Cheat-Seeking Missles

Saturday, July 14, 2007

Happy Birthday, Blogosphere

We have Tunku Varadarajan at the WSJ to thank for the best weekend reading in the Blogosphere this weekend, as he notes that this place we increasingly call home is now a decade old:

We are approaching a decade since the first blogger -- regarded by many to be Jorn Barger -- began his business of hunting and gathering links to items that tickled his fancy, to which he appended some of his own commentary. On Dec. 23, 1997, on his site, Robot Wisdom, Mr. Barger wrote: "I decided to start my own webpage logging the best stuff I find as I surf, on a daily basis," and the Oxford English Dictionary regards this as the primordial root of the word "weblog."

The dating of the 10th anniversary of blogs, and the ascription of primacy to the first blogger, are imperfect exercises. Others, such as David Winer, who blogged with Scripting News, and Cameron Barrett, who started CamWorld, were alongside the polemical Mr. Barger in the advance guard. And before them there were "proto-blogs," embryonic indications of the online profusion that was to follow. But by widespread consensus, 1997 is a reasonable point at which to mark the emergence of the blog as a distinct life-form.

It's fitting that blogs have an uncertain birthdate because blogs are nothing if not unanchored. Critics who question the viability of blogs because of their uncertifiability ignore two things: Blogs self correct rather viciously, and certifiability only goes so far in opinion and news; we're not building bridges and levees here, so the margin for error is somewhat greater.

Varadarajan solicited brief essays from a number of bloggers and viewers/critics of bloggers. They're mostly quite interesting and worth a jaunt over to read their stuff. I thought I would quote from Tom Wolfe or Newt Gingrich, but of all the commentators, it was Xiao Qiang,right, founder of China Digital Times, who homered. Here, in full, is his piece, and why blogs have changed the world:

Lian Yue started his blog in the spring of 2005. A free-lance columnist, Lian lives in Xiamen, one of China's most wealthy cities on the southeast coast. His liberal-style social commentary and humorous writing quickly won him thousands of readers.

Starting this March, Lian posted a series of articles warning the people in his hometown that a paraxylene (PX) chemical factory being built in his city could have a disastrous environmental impact. He called on residents to speak out against the construction. "Don't be afraid," Lian wrote on his blog on March 29. "Please just talk to your friends, family and colleagues about this event. They might still be in the dark."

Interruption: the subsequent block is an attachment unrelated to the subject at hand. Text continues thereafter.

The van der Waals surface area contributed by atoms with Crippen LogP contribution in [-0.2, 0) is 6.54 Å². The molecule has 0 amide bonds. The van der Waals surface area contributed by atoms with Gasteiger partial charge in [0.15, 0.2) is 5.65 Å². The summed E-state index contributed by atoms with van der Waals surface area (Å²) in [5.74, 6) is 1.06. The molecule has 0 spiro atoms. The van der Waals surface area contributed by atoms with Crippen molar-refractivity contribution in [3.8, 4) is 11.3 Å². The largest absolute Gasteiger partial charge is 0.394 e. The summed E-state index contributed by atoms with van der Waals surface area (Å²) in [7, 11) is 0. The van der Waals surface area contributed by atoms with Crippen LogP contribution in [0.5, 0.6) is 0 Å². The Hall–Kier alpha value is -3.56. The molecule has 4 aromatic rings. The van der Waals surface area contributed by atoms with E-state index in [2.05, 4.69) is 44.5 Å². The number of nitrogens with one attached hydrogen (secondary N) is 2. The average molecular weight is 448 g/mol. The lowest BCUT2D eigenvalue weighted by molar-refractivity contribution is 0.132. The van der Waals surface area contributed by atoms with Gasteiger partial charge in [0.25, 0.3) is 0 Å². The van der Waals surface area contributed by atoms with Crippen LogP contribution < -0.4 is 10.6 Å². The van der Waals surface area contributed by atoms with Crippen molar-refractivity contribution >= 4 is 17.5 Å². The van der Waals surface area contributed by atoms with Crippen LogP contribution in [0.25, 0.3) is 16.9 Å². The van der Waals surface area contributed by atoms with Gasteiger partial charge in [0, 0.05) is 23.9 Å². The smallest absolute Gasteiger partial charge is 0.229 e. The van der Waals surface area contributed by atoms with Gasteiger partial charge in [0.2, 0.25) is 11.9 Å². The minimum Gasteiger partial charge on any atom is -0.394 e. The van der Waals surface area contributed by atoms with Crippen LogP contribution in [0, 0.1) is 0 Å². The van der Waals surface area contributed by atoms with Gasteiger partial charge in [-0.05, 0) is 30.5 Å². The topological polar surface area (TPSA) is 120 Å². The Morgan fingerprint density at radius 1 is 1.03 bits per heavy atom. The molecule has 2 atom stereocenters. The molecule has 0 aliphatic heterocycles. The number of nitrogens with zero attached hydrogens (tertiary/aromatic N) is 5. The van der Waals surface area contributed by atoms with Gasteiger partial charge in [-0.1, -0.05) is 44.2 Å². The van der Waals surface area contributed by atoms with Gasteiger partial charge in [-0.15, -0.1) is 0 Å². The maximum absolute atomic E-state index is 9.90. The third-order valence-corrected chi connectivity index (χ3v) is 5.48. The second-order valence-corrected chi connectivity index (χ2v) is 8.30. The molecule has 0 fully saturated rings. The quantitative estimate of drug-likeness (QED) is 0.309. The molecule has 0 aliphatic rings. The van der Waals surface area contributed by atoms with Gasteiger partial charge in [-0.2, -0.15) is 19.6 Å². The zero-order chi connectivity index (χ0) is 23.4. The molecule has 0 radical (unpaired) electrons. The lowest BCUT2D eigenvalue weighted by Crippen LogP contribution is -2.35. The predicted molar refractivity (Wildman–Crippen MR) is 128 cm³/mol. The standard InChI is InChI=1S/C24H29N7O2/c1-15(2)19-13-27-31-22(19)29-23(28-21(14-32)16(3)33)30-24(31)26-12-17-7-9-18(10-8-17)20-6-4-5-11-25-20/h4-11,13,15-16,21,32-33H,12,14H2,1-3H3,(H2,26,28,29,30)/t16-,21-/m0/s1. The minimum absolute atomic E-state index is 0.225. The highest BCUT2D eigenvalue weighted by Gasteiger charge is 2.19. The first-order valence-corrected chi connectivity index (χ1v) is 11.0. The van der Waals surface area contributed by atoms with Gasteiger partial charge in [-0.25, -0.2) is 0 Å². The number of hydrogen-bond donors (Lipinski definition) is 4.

Lian is one of 16 million (and growing) active bloggers in China. While most posts are personal, an increasing number of bloggers writing about public affairs have become opinion leaders in their local communities. Despite the government's "Great Firewall" to filter out "undesirable information," and the tens of thousands of personnel hired to police the Internet, the sheer number of bloggers writing about public affairs is having a transformative impact on Chinese politics.

Xiamen authorities have vigorously deleted anti-PX factory messages on any servers within their governing territory. However, word still got out to local residents via email, IM and SMS on mobile phones. One of Lian Yue's articles on this topic was published in a newspaper in a neighboring province and spread "like wildfire" throughout the blogosphere. By the end of May, SMS messages and cellphone photos of protesting slogans such as "Boycott PX, Protect Xiamen" were sent out to millions of Xiamen residents. On June 1 and 2, against the local authorities' warning, several thousand citizens spontaneously showed up "to walk" in front of the city government with anti-PX message boards. Participants reported the protest live with their cellphones, which directly transmitted photos and text to their blogs.

The government was forced to announce a "re-evaluation" of the factory construction.

In China, blogs enable millions of citizens to express their opinions with reduced political risk simply because of the sheer number of like-minded opinions online. Facing these independent voices, the old ideological machine starts to crumble. Within society, bloggers like Lian Yue are seen as more credible voices than propaganda officials. The Chinese blogosphere is a dynamically contested terrain. What will the long-term implications be? I think the writing is already on the Great Firewall.

Against that, Tom Wolfe's' effete discounting of blogs for being inaccurate and Chris Cox's piece on their effect on investing are merely interesting. Xiao reaffirmed why blogs give us hope.

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